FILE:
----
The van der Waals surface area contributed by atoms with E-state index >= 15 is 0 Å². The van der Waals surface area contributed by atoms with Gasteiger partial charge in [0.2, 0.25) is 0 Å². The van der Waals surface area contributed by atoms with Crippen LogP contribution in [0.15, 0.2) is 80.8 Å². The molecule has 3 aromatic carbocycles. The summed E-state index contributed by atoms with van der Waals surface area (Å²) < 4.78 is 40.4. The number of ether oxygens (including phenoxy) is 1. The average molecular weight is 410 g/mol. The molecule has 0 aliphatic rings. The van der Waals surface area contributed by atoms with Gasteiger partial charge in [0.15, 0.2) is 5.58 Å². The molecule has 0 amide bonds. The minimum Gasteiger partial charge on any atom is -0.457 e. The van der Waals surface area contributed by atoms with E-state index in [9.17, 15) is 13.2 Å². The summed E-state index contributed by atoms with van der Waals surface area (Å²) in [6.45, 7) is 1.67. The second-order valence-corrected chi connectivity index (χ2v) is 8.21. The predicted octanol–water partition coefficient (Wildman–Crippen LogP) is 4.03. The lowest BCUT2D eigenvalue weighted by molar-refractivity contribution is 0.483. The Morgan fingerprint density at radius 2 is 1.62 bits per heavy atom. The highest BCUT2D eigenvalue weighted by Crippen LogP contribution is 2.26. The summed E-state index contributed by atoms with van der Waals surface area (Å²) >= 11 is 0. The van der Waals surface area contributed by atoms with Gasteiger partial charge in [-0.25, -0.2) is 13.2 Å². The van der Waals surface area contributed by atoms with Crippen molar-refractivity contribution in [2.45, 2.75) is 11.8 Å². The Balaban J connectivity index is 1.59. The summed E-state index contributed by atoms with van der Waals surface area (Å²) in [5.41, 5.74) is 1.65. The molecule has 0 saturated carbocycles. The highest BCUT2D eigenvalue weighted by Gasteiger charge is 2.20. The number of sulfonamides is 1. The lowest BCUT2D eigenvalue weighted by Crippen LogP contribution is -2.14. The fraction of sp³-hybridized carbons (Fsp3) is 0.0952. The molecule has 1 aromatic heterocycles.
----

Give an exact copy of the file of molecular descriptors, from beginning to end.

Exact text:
The van der Waals surface area contributed by atoms with E-state index >= 15 is 0 Å². The van der Waals surface area contributed by atoms with Gasteiger partial charge in [0.2, 0.25) is 0 Å². The van der Waals surface area contributed by atoms with Crippen LogP contribution in [0.15, 0.2) is 80.8 Å². The molecule has 3 aromatic carbocycles. The summed E-state index contributed by atoms with van der Waals surface area (Å²) < 4.78 is 40.4. The number of ether oxygens (including phenoxy) is 1. The average molecular weight is 410 g/mol. The molecule has 0 aliphatic rings. The van der Waals surface area contributed by atoms with Gasteiger partial charge in [0.15, 0.2) is 5.58 Å². The molecule has 0 amide bonds. The minimum Gasteiger partial charge on any atom is -0.457 e. The van der Waals surface area contributed by atoms with E-state index in [9.17, 15) is 13.2 Å². The summed E-state index contributed by atoms with van der Waals surface area (Å²) in [6.45, 7) is 1.67. The second-order valence-corrected chi connectivity index (χ2v) is 8.21. The predicted octanol–water partition coefficient (Wildman–Crippen LogP) is 4.03. The lowest BCUT2D eigenvalue weighted by molar-refractivity contribution is 0.483. The Morgan fingerprint density at radius 2 is 1.62 bits per heavy atom. The highest BCUT2D eigenvalue weighted by Crippen LogP contribution is 2.26. The summed E-state index contributed by atoms with van der Waals surface area (Å²) >= 11 is 0. The van der Waals surface area contributed by atoms with Gasteiger partial charge in [-0.25, -0.2) is 13.2 Å². The van der Waals surface area contributed by atoms with Crippen molar-refractivity contribution in [2.45, 2.75) is 11.8 Å². The Balaban J connectivity index is 1.59. The summed E-state index contributed by atoms with van der Waals surface area (Å²) in [5.41, 5.74) is 1.65. The molecule has 0 saturated carbocycles. The highest BCUT2D eigenvalue weighted by Gasteiger charge is 2.20. The number of sulfonamides is 1. The lowest BCUT2D eigenvalue weighted by Crippen LogP contribution is -2.14. The fraction of sp³-hybridized carbons (Fsp3) is 0.0952. The molecule has 1 aromatic heterocycles.